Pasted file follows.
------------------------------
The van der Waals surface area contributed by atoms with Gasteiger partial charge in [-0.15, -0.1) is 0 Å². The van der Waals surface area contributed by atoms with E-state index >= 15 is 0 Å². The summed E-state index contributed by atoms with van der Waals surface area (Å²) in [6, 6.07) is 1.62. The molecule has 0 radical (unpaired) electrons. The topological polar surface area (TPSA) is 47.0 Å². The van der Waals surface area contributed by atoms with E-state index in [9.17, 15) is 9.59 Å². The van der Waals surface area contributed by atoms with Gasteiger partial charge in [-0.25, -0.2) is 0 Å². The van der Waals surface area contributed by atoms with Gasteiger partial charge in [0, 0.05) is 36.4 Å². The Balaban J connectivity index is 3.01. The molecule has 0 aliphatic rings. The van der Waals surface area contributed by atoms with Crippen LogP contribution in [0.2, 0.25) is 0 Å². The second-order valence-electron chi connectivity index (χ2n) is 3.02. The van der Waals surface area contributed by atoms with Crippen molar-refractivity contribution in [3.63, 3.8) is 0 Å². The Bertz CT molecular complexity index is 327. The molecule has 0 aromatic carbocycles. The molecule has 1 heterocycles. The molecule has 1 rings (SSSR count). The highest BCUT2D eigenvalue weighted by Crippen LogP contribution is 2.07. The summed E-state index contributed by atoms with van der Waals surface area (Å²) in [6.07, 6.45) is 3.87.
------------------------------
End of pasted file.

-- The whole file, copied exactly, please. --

The van der Waals surface area contributed by atoms with Gasteiger partial charge in [-0.15, -0.1) is 0 Å². The van der Waals surface area contributed by atoms with E-state index >= 15 is 0 Å². The summed E-state index contributed by atoms with van der Waals surface area (Å²) in [6, 6.07) is 1.62. The molecule has 0 radical (unpaired) electrons. The topological polar surface area (TPSA) is 47.0 Å². The van der Waals surface area contributed by atoms with E-state index in [9.17, 15) is 9.59 Å². The van der Waals surface area contributed by atoms with Gasteiger partial charge in [-0.25, -0.2) is 0 Å². The van der Waals surface area contributed by atoms with Gasteiger partial charge in [0, 0.05) is 36.4 Å². The Balaban J connectivity index is 3.01. The molecule has 0 aliphatic rings. The van der Waals surface area contributed by atoms with Crippen LogP contribution in [0.2, 0.25) is 0 Å². The second-order valence-electron chi connectivity index (χ2n) is 3.02. The van der Waals surface area contributed by atoms with Crippen molar-refractivity contribution in [3.63, 3.8) is 0 Å². The Bertz CT molecular complexity index is 327. The molecule has 0 aromatic carbocycles. The molecule has 1 heterocycles. The molecule has 1 rings (SSSR count). The highest BCUT2D eigenvalue weighted by Crippen LogP contribution is 2.07. The summed E-state index contributed by atoms with van der Waals surface area (Å²) in [6.07, 6.45) is 3.87.